Mathematicians in the Shark Tank!

November 17, 2012


Student team members (from left) Elizabeth Lam (Toronto), Drew Swartz (Purdue), and Lei Ge (Central Florida) make a business pitch.
Fadil Santosa and Richard Sowers

We're all aware of careers in industrial mathematics, but what about a career in entrepreneurial mathematics? Because the majority of new jobs are in small businesses, the Institute for Mathematics and its Applications at the University of Minnesota decided to run an experiment, which took the form of a workshop, Fostering Mathematical Entrepreneurship: Creating New Businesses for Wealth and Impact. Held August 2 and 3 at the IMA, the workshop was designed to expose mathematics grad students to the notion of starting their own businesses. John Dexheimer (Lightwave Advisors and First Analysis Private Equity), Doug Johnson (University of Minnesota Venture Center), Fadil Santosa (IMA), and Richard Sowers (University of Illinois at Urbana–Champaign) organized the workshop; 20 graduate students attended.

Kicking off the workshop was Jeff Hoffstein of Brown University, who is co-founder of NTRU, a company focused on cryptography. His talk, in which he recounted his journey as an entrepreneur (see accompanying interview), was followed by two panel discussions. One panel was made up of people from companies built on technologies in which mathematics is an important component; the other featured members of the venture capital community in discussions of the types of companies they fund.
In the afternoon, after a crash course on creating a business plan, the students were divided into groups and given assignments. The assignments were formed around technologies that the organizers had come up with; all required mathematics in order to be realized and all were assumed to exist. A team's task was to develop a business plan based on the assigned technology. Some of the technologies are:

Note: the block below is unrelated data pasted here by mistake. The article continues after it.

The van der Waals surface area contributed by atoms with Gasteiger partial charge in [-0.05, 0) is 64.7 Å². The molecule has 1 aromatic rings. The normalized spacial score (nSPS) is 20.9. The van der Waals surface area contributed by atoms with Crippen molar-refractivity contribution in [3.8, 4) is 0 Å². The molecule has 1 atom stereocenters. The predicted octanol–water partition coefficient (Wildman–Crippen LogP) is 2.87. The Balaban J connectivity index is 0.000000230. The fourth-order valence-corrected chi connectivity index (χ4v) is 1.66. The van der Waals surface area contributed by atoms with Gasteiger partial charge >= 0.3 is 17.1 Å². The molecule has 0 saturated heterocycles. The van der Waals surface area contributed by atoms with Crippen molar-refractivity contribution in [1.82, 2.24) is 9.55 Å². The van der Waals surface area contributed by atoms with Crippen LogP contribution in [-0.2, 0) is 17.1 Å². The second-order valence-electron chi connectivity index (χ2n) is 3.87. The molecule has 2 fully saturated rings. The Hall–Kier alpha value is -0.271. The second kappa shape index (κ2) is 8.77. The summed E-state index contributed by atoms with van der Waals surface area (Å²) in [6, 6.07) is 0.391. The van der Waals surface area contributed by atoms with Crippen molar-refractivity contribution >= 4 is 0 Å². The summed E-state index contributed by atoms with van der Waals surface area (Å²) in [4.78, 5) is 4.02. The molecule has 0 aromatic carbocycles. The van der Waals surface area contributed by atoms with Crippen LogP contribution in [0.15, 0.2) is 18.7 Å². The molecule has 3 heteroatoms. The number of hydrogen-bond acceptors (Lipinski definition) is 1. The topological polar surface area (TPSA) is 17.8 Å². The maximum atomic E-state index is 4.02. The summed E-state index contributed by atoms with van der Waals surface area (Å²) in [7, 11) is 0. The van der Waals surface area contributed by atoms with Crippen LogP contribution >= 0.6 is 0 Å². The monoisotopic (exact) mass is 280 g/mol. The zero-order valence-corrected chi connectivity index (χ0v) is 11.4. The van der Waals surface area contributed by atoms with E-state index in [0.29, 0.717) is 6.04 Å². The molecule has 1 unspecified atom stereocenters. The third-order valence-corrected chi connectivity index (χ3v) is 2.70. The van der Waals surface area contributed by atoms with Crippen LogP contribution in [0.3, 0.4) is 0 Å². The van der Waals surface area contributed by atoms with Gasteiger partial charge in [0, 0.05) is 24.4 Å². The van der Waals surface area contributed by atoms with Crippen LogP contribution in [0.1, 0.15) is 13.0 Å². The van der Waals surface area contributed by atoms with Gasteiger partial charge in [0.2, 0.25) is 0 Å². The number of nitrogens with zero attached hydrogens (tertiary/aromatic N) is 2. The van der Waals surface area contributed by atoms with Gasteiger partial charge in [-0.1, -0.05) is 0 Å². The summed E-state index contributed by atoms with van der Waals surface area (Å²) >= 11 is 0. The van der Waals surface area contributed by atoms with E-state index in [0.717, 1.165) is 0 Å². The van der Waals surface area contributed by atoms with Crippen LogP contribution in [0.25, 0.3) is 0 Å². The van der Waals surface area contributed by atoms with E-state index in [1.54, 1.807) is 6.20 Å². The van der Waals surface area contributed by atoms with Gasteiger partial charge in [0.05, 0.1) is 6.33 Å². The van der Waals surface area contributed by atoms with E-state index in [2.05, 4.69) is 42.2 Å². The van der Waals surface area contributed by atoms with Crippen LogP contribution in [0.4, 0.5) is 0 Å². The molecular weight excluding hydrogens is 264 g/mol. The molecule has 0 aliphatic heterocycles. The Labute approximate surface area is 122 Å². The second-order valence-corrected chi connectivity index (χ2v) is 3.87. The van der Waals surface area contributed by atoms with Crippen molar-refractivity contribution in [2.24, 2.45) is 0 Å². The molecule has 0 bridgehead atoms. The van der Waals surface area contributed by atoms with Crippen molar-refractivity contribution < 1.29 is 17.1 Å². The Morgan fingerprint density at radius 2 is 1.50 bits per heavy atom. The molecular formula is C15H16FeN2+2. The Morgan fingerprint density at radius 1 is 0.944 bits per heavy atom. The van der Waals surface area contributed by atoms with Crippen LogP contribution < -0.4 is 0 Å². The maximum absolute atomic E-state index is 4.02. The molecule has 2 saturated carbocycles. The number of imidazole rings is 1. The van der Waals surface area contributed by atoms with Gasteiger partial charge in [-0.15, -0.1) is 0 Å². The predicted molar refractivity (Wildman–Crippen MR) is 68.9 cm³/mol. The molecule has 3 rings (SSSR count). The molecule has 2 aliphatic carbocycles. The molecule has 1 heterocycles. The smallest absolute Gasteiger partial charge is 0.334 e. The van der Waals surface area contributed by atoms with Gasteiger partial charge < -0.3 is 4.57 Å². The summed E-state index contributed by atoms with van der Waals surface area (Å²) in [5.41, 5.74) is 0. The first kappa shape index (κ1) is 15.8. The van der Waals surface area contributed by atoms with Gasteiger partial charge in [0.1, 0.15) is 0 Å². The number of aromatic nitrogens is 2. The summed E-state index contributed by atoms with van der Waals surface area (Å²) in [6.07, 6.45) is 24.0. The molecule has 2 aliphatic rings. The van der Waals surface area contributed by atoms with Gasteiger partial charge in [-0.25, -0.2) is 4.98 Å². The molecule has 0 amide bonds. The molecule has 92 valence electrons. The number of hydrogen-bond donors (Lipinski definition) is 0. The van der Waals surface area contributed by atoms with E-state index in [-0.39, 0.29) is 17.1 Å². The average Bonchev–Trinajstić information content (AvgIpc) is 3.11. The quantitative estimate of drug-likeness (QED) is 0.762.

Each group was to come up with a 10- to 15-minute presentation (to be given the following morning) with the aim of attracting venture or angel funding. In other words, they had to project what the size of the market would be, how their product would compare with others, and so forth (thank goodness for the web). None of these projects were centered around the students' actual research; they were essentially case studies and thought experiments.

The organizers were amazed by the quality of the presentations. The thought and the hard work that went into the business plans were noticeable. Moreover, the delivery was in general polished and convincing. It was clear that the students were enthusiastic and genuinely excited about the exercise. As organizers, our modest goal was to ask the students to step briefly outside their comfort zones. They exceeded our goals by immersing themselves in an unfamiliar world and functioning as budding entrepreneurs.

One student remarked that she did not realize until she participated in the workshop how much fun it was to put together a business plan. Another said, "I now have a better idea of what opportunities are out there for me, and hearing the personal experiences of individuals with similar backgrounds, their successes and failures, is invaluable." In many ways, mathematics is a good preparation for entrepreneurship. It is a competitive field that requires logical thought processes, careful analysis, the ability to convince, and the desire to solve problems.

Douglas Ulmer, chair of the School of Mathematics at Georgia Tech, attended as an observer. He noted at the end that the workshop was very different from the typical mathematics workshop: "This was a valuable experience that more mathematicians should be exposed to. Not everyone will end up starting a company after they go to a workshop like this, but this kind of activity really broadens their perspective and informs them of opportunities for mathematicians. The IMA should run workshops like this for faculty also."

At this clearly nonstandard mathematics workshop, the students seemed to find immense enjoyment in the challenge of connecting (admittedly fictional) mathematical ideas to something that could be commercialized. The IMA is planning another such workshop for the future; stay tuned.

Students interested in seeing potentially viable ideas for business might want to check out the following:


Fadil Santosa is director of the Institute for Mathematics and its Applications at the University of Minnesota. Richard Sowers is a professor in the Department of Mathematics at the University of Illinois at Urbana–Champaign.


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